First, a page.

Bin Laden: "That is not true. The airplane landed in Geneva. I went to the airport."
Lauer: "What day?"
Bin Laden: "It was Thursday the 20th of September."
That was seven days after U.S. airspace had re-opened. NBC News analyst Roger Cressey worked on the National Security Council at the time and says the NSC approved the Saudi flights.
cressey: "We had asked the FBI, did they have any reason to keep these planes and prevent these individuals from leaving. The Bureau told us they did not. So we said, well, if you're ok with it, we're going to let them go."
In a preliminary report, the independent, bipartisan Commission investigating the 9/11 attacks found the FBI adequately checked out the bin Laden relatives before letting them go.
Lauer: "So you never picked up the phone and called anyone in the Bush administration, nor did anyone in your family?"
Bin Laden: "No. And this was done by the Saudi government, I think, through its embassy in Washington."
Yeslam says there was one simple reason to get his relatives out of the country.
Lauer: "Were the members of your family worried for their safety?"
Bin Laden: "Would you if you are in that position?"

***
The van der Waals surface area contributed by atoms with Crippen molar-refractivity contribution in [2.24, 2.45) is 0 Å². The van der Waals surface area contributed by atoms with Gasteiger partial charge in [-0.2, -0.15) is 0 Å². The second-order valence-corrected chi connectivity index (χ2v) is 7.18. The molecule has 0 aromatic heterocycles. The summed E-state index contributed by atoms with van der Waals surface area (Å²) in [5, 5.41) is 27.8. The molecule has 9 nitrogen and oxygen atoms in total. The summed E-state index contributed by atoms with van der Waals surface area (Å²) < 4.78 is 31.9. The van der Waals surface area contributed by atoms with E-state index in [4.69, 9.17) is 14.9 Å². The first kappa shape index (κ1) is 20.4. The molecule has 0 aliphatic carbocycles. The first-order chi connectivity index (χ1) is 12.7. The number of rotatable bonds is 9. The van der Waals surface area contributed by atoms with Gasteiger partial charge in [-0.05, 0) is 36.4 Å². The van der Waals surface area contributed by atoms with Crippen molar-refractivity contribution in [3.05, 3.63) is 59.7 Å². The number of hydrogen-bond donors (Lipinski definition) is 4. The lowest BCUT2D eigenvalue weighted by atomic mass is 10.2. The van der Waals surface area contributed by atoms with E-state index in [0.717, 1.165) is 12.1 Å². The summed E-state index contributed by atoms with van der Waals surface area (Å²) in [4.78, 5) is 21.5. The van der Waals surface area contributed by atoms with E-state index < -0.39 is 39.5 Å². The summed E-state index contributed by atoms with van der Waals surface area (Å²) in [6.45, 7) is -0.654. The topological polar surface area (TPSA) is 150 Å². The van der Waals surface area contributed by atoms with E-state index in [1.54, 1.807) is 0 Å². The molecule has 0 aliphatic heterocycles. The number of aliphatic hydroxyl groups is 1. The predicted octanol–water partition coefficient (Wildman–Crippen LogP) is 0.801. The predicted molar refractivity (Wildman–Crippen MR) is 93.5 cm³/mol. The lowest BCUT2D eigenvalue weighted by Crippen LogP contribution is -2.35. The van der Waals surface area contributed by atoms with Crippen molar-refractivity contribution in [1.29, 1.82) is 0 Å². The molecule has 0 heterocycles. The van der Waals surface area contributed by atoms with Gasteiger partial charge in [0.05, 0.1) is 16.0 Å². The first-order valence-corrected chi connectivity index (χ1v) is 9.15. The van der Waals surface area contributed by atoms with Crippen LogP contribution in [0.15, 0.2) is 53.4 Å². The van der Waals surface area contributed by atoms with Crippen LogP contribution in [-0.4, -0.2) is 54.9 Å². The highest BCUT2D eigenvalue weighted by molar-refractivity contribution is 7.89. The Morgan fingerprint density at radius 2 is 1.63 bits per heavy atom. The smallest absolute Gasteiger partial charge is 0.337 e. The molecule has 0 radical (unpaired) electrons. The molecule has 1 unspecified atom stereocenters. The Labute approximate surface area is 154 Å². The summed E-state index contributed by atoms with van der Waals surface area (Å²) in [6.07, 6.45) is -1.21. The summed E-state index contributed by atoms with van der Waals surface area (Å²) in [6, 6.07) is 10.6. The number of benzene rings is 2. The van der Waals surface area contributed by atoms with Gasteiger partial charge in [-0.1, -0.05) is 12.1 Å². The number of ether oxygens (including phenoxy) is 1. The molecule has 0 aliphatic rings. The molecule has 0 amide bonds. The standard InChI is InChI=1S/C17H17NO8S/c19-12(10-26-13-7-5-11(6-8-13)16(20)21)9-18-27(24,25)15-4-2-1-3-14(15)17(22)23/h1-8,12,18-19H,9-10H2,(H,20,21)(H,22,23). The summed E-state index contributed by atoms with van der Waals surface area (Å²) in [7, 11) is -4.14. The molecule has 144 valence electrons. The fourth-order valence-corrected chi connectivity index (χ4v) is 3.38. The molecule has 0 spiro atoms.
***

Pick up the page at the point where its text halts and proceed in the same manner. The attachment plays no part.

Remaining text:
He decided to speak now in part to rebut "Fahrenheit 9/11." Ironically, he himself wants to be a film producer. Even as Michael Moore was accepting the Best Picture award at Cannes this year, Yeslam was meeting with potential investors in a new project. But many say his last name makes it tough for him to find business partners.
Lauer: "So, when you go into a restaurant or you go into a store and you take out your credit card. And you put it down and the person in the store reads ‘Yeslam bin Laden’ what kind of reactions do you get?"
Bin Laden: "Renting a car, the guy saw my driver's license. And then he looked at it again. Looked and looked left and right. And wanted to say something." [Laughter]
Lauer: "You fly your own plane. You fly into cities around Europe."
Bin Laden: "Uh-huh."
Lauer: "How long does it take you to get through Customs when you land in these places?"
Bin Laden: "Well, at the beginning it took some time. But eventually it dies down."
His brother's crimes have marked him for life. But Yeslam is not about to change his name. And he hints that despite his Western ways, and his condemnation of Osama, it might be that in the end, the bond of brotherhood cannot be broken.
Lauer: "I guess a question that most people would want me to ask you would be that if by some strange occurrence, you were to find out where Osama was now, would you turn him in?"
Bin Laden: "I never think of this."
Lauer: "How can you not think of it?"
Bin Laden: "What do you think? Would you turn in your brother? Or half-brother. Tell me. I put the question back to you."
Lauer: "I think-- I guess, if he were accused of murdering thousands of people, you'd have to let him have his day in court. Let me throw the question back at you."
Bin Laden: "I think he should have his day in court."
Lauer: "Would you turn him in?"
Bin Laden: "Which court? And we'll go in circles. We will go in circles if you want to continue the question."